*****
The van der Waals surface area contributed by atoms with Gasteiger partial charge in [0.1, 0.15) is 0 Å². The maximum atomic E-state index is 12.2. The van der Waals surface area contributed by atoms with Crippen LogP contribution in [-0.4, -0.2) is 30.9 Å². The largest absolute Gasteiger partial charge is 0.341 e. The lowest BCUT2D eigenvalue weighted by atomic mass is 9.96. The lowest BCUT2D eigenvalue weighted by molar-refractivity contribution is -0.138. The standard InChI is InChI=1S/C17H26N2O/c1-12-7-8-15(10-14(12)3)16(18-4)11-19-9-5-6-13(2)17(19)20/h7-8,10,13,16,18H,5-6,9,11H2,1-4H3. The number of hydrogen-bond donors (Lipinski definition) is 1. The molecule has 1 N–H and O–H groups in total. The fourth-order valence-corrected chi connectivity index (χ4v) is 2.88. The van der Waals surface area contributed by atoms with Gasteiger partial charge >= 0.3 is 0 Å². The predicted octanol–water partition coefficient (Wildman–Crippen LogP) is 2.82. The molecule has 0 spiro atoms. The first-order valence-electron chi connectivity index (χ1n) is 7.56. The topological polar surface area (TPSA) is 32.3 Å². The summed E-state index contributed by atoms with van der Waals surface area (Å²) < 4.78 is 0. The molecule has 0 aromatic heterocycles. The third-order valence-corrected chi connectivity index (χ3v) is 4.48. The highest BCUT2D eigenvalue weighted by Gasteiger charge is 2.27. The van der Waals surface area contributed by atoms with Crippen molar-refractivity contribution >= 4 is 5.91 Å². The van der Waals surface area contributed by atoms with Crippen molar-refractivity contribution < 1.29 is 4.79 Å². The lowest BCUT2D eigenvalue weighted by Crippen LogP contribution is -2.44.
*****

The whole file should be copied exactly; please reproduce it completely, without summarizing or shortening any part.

The van der Waals surface area contributed by atoms with Gasteiger partial charge in [0.1, 0.15) is 0 Å². The maximum atomic E-state index is 12.2. The van der Waals surface area contributed by atoms with Crippen LogP contribution in [-0.4, -0.2) is 30.9 Å². The largest absolute Gasteiger partial charge is 0.341 e. The lowest BCUT2D eigenvalue weighted by atomic mass is 9.96. The lowest BCUT2D eigenvalue weighted by molar-refractivity contribution is -0.138. The standard InChI is InChI=1S/C17H26N2O/c1-12-7-8-15(10-14(12)3)16(18-4)11-19-9-5-6-13(2)17(19)20/h7-8,10,13,16,18H,5-6,9,11H2,1-4H3. The number of hydrogen-bond donors (Lipinski definition) is 1. The molecule has 1 N–H and O–H groups in total. The fourth-order valence-corrected chi connectivity index (χ4v) is 2.88. The van der Waals surface area contributed by atoms with Gasteiger partial charge >= 0.3 is 0 Å². The predicted octanol–water partition coefficient (Wildman–Crippen LogP) is 2.82. The molecule has 0 spiro atoms. The first-order valence-electron chi connectivity index (χ1n) is 7.56. The topological polar surface area (TPSA) is 32.3 Å². The summed E-state index contributed by atoms with van der Waals surface area (Å²) < 4.78 is 0. The molecule has 0 aromatic heterocycles. The third-order valence-corrected chi connectivity index (χ3v) is 4.48. The highest BCUT2D eigenvalue weighted by Gasteiger charge is 2.27. The van der Waals surface area contributed by atoms with Crippen molar-refractivity contribution >= 4 is 5.91 Å². The van der Waals surface area contributed by atoms with Crippen molar-refractivity contribution < 1.29 is 4.79 Å². The lowest BCUT2D eigenvalue weighted by Crippen LogP contribution is -2.44.